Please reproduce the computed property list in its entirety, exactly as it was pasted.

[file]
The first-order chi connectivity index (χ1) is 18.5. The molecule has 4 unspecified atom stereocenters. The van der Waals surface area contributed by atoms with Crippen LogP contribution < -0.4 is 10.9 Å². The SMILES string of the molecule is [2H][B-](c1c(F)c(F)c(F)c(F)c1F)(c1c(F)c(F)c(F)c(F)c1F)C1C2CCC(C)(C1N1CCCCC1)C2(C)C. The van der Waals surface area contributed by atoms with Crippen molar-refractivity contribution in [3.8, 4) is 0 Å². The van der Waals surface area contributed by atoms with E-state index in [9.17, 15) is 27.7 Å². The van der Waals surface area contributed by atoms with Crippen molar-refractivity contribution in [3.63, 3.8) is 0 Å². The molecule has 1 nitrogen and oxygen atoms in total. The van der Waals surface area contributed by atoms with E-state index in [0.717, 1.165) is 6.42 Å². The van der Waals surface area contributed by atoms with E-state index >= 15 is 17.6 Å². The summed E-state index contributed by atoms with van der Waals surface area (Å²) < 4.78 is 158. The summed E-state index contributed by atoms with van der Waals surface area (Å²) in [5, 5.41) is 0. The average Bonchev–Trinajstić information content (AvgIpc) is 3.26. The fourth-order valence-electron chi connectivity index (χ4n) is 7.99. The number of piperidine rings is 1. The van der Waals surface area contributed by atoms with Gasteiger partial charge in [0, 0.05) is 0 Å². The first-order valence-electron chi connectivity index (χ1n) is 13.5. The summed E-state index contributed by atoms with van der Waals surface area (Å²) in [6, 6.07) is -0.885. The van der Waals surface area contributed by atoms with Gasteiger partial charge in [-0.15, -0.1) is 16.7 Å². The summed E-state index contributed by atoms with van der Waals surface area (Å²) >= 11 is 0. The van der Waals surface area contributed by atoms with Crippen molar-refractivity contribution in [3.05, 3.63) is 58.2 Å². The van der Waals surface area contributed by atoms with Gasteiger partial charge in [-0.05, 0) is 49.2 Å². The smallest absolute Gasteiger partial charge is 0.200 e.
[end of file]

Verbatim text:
The first-order chi connectivity index (χ1) is 18.5. The molecule has 4 unspecified atom stereocenters. The van der Waals surface area contributed by atoms with Crippen LogP contribution < -0.4 is 10.9 Å². The SMILES string of the molecule is [2H][B-](c1c(F)c(F)c(F)c(F)c1F)(c1c(F)c(F)c(F)c(F)c1F)C1C2CCC(C)(C1N1CCCCC1)C2(C)C. The van der Waals surface area contributed by atoms with Crippen molar-refractivity contribution in [3.8, 4) is 0 Å². The van der Waals surface area contributed by atoms with E-state index in [9.17, 15) is 27.7 Å². The van der Waals surface area contributed by atoms with Crippen molar-refractivity contribution in [3.63, 3.8) is 0 Å². The molecule has 1 nitrogen and oxygen atoms in total. The van der Waals surface area contributed by atoms with E-state index in [0.717, 1.165) is 6.42 Å². The van der Waals surface area contributed by atoms with E-state index >= 15 is 17.6 Å². The summed E-state index contributed by atoms with van der Waals surface area (Å²) < 4.78 is 158. The summed E-state index contributed by atoms with van der Waals surface area (Å²) in [5, 5.41) is 0. The average Bonchev–Trinajstić information content (AvgIpc) is 3.26. The fourth-order valence-electron chi connectivity index (χ4n) is 7.99. The number of piperidine rings is 1. The van der Waals surface area contributed by atoms with Gasteiger partial charge in [0, 0.05) is 0 Å². The first-order valence-electron chi connectivity index (χ1n) is 13.5. The summed E-state index contributed by atoms with van der Waals surface area (Å²) in [6, 6.07) is -0.885. The van der Waals surface area contributed by atoms with Gasteiger partial charge in [-0.15, -0.1) is 16.7 Å². The summed E-state index contributed by atoms with van der Waals surface area (Å²) >= 11 is 0. The van der Waals surface area contributed by atoms with Crippen molar-refractivity contribution in [3.05, 3.63) is 58.2 Å². The van der Waals surface area contributed by atoms with Gasteiger partial charge in [-0.05, 0) is 49.2 Å². The smallest absolute Gasteiger partial charge is 0.200 e.